One of the horrors Jack refers to is the refuge. From the beginning of the show, Jack talks about how he escaped from the Refuge and how he refuses to go back. One of the great things the writers of "Newsies" did when the show went on tour was to add a song for Crutchie towards the top of act 2 called "Letter from the Refuge." Will C. Johnson brought the role of Crutchie to life. As he sang the song, he did an amazing job of going beyond the text of the song. While the song gives the audience a sense of the horrors of the refuge, Johnson shows the effects it is having on Crutchie. This is most evident when Crutchie shares how he plans to get out, then the mood shifts as he faces reality. Will lets us see that Crutchie still has that dreamer inside, but he now understands it's just a dream. It was another heartbreaking moment in this amazing show.
While most of the Newsies have joined together to form a family, as their parents are not part of their lives, we are introduced to two at the top of the show whose parents are still alive. This would be brothers Davey and Les, played by Stanislav Przedlacki and Ryan Henzi respectively. I appreciated that Stanislav took Davey on a character arch that I wasn't expecting, and it worked really well with the context of the show. I felt with his Davey, he was reluctant to join up with the Newsies, but eventually became ok, and embraced being one of the Newsies. When he stands up to Pulitzer at the end of the show, there is a sense of sarcasm that we wouldn't have seen from the Davey at the beginning of the show.
Ryan Henzi as Les brought a mind to the character I had not seen before. When he stood up to Jack at the begging requesting a 50/50 split of the profits if they work together, was delivered in a way that said he knew what Jack was trying to do, and that he understood the value that he and Davey brought to the team. I appreciated that his character didn't rely on him being a cute kid saying a line here or there. By doing this, it made each line impactful and made him a character to root for as well.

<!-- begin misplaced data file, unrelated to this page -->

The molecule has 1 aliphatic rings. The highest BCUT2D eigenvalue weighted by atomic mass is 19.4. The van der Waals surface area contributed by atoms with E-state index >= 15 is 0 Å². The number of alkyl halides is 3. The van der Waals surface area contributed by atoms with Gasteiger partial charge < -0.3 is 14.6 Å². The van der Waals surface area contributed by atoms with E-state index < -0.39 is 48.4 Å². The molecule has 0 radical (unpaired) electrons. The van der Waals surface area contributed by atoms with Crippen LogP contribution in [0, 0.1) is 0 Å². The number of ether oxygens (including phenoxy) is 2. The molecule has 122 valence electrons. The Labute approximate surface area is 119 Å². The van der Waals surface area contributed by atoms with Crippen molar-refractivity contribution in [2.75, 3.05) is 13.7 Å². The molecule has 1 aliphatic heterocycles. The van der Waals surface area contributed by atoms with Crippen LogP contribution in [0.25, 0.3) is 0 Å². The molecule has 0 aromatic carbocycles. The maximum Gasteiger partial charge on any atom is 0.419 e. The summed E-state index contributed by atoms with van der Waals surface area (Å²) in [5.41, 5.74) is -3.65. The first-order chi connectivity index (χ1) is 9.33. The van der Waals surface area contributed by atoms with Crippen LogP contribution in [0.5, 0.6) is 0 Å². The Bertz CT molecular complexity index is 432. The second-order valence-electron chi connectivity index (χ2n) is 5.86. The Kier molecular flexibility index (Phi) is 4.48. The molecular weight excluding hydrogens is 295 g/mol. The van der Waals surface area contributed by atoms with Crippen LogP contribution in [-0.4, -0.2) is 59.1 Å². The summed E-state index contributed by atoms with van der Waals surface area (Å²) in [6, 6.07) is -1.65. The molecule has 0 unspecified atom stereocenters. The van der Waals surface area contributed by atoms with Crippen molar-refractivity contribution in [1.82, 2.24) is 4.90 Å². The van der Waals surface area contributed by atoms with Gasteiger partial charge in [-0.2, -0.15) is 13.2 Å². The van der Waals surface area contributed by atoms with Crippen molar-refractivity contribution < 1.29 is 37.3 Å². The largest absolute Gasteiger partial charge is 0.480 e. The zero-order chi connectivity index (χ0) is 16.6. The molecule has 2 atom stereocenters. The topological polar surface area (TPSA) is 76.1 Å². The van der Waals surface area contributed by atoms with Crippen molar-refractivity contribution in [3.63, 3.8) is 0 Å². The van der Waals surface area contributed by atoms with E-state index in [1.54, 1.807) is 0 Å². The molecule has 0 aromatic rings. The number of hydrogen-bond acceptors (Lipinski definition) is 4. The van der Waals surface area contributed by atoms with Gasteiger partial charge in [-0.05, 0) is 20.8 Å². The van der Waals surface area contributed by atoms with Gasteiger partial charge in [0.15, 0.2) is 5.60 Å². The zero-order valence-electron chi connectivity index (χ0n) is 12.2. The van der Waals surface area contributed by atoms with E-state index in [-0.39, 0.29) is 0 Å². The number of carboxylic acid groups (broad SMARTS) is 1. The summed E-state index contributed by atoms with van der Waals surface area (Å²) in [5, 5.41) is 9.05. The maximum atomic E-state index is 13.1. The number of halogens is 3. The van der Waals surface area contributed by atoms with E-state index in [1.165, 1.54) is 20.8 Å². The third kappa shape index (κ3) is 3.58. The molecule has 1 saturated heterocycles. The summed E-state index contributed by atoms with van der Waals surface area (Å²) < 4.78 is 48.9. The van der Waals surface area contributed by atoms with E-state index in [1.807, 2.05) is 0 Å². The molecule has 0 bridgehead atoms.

Without someone telling the story of the newsies, we wouldn't know about them today. In the stage version, this is done by a reporter who's byline is Katherine Plumber, played excellently by Lauren Taylor, who is one of many making their Playhouse debut in this production. I enjoyed her interpretation of Katherine. This was best displayed during "Watch What Happens" as she goes from a journalist who doubts herself, to a journalist that is ready to take on a story and give voice to a group of people who wouldn't have had one otherwise.
While the Newsies do an amazing job they are supported by an amazing cast of adults. My favorite performance from the adults came in Alexandra Gray's performance of Medda Larkin. She really impressed me with how she played with the audience during "That's Rich." Her powerhouse vocals brought another level of entertainment to the song. At the end of the song as she sings the last few "That's Rich" she puts every note she had into it which was a thrill and the strongest ending to the song I have ever heard. I also appreciated how when she would talk with the newsies, the look she gave them, let the entire audience know what she was thinking at the time. My favorite moment came after the rally they hold at her theatre. The look she gives Jack shows disappointment, hurt, but an understanding of the situation. It was these subtle moments that made her performance of Medda one I'll never forget.
Des Moines Playhouse production of "Newsies is a not to be missed production. Every element comes together and plays off the other elements beautifully. This new generation of Playhouse talent will give you "Something to believe in." "Newsies" will continue through August 4. But hurry before tickets run out." To find out more about this production visit https://www.dmplayhouse.com/events/disneys-newsies